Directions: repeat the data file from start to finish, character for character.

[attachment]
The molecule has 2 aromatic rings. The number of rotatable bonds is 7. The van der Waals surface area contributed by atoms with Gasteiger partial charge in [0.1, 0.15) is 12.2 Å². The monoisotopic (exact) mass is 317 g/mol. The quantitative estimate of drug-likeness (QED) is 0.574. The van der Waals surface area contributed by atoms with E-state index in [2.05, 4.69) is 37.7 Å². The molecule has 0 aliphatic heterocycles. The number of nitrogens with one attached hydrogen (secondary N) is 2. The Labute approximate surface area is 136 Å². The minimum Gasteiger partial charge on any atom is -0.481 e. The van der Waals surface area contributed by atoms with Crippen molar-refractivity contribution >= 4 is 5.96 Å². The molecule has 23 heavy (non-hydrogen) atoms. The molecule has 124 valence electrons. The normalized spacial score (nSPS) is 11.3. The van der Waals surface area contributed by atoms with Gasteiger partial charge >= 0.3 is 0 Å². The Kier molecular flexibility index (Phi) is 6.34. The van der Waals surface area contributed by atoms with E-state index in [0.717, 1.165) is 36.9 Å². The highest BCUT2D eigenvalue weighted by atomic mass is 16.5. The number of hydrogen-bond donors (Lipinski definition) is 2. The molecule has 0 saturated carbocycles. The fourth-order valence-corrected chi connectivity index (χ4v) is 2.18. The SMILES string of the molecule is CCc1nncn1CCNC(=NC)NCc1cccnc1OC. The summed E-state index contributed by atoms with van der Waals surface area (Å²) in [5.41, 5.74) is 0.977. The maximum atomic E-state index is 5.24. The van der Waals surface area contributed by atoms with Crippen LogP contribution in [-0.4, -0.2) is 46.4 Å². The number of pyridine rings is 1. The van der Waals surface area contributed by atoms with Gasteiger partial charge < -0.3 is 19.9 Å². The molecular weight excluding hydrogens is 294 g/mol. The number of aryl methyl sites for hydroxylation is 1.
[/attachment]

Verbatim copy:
The molecule has 2 aromatic rings. The number of rotatable bonds is 7. The van der Waals surface area contributed by atoms with Gasteiger partial charge in [0.1, 0.15) is 12.2 Å². The monoisotopic (exact) mass is 317 g/mol. The quantitative estimate of drug-likeness (QED) is 0.574. The van der Waals surface area contributed by atoms with E-state index in [2.05, 4.69) is 37.7 Å². The molecule has 0 aliphatic heterocycles. The number of nitrogens with one attached hydrogen (secondary N) is 2. The Labute approximate surface area is 136 Å². The minimum Gasteiger partial charge on any atom is -0.481 e. The van der Waals surface area contributed by atoms with Crippen molar-refractivity contribution >= 4 is 5.96 Å². The molecule has 23 heavy (non-hydrogen) atoms. The molecule has 124 valence electrons. The normalized spacial score (nSPS) is 11.3. The van der Waals surface area contributed by atoms with Gasteiger partial charge >= 0.3 is 0 Å². The Kier molecular flexibility index (Phi) is 6.34. The van der Waals surface area contributed by atoms with E-state index in [0.717, 1.165) is 36.9 Å². The highest BCUT2D eigenvalue weighted by atomic mass is 16.5. The number of hydrogen-bond donors (Lipinski definition) is 2. The molecule has 0 saturated carbocycles. The fourth-order valence-corrected chi connectivity index (χ4v) is 2.18. The SMILES string of the molecule is CCc1nncn1CCNC(=NC)NCc1cccnc1OC. The summed E-state index contributed by atoms with van der Waals surface area (Å²) in [5.41, 5.74) is 0.977. The maximum atomic E-state index is 5.24. The van der Waals surface area contributed by atoms with Crippen LogP contribution in [-0.4, -0.2) is 46.4 Å². The number of pyridine rings is 1. The van der Waals surface area contributed by atoms with Gasteiger partial charge < -0.3 is 19.9 Å². The molecular weight excluding hydrogens is 294 g/mol. The number of aryl methyl sites for hydroxylation is 1.